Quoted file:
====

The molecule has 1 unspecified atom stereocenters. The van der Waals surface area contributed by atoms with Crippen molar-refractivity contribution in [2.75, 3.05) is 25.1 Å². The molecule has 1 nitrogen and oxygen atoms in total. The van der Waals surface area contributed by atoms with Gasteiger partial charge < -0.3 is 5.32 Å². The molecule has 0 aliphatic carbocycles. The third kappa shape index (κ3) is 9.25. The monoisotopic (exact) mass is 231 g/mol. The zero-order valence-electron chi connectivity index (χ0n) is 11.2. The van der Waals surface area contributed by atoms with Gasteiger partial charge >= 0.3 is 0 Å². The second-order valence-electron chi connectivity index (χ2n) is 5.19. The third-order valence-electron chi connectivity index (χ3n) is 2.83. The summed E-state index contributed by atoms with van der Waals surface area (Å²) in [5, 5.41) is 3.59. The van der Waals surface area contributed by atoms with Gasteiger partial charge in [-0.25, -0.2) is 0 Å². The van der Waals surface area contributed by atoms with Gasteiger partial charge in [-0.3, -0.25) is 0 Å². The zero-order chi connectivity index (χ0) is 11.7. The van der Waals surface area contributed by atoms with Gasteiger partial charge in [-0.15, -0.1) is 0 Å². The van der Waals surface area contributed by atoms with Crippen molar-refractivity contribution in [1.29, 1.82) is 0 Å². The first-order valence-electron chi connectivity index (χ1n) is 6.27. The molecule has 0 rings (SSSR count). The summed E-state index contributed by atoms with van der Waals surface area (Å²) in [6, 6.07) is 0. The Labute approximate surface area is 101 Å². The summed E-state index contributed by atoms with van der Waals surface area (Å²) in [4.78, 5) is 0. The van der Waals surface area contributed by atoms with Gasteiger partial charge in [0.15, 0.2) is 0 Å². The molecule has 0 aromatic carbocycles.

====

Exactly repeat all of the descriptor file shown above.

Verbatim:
The molecule has 1 unspecified atom stereocenters. The van der Waals surface area contributed by atoms with Crippen molar-refractivity contribution in [2.75, 3.05) is 25.1 Å². The molecule has 1 nitrogen and oxygen atoms in total. The van der Waals surface area contributed by atoms with Gasteiger partial charge < -0.3 is 5.32 Å². The molecule has 0 aliphatic carbocycles. The third kappa shape index (κ3) is 9.25. The monoisotopic (exact) mass is 231 g/mol. The zero-order valence-electron chi connectivity index (χ0n) is 11.2. The van der Waals surface area contributed by atoms with Gasteiger partial charge >= 0.3 is 0 Å². The second-order valence-electron chi connectivity index (χ2n) is 5.19. The third-order valence-electron chi connectivity index (χ3n) is 2.83. The summed E-state index contributed by atoms with van der Waals surface area (Å²) in [5, 5.41) is 3.59. The van der Waals surface area contributed by atoms with Gasteiger partial charge in [-0.25, -0.2) is 0 Å². The van der Waals surface area contributed by atoms with Gasteiger partial charge in [-0.3, -0.25) is 0 Å². The zero-order chi connectivity index (χ0) is 11.7. The van der Waals surface area contributed by atoms with Gasteiger partial charge in [-0.15, -0.1) is 0 Å². The van der Waals surface area contributed by atoms with Crippen molar-refractivity contribution in [1.29, 1.82) is 0 Å². The first-order valence-electron chi connectivity index (χ1n) is 6.27. The molecule has 0 rings (SSSR count). The summed E-state index contributed by atoms with van der Waals surface area (Å²) in [6, 6.07) is 0. The Labute approximate surface area is 101 Å². The summed E-state index contributed by atoms with van der Waals surface area (Å²) in [4.78, 5) is 0. The van der Waals surface area contributed by atoms with Gasteiger partial charge in [0.15, 0.2) is 0 Å². The molecule has 0 aromatic carbocycles.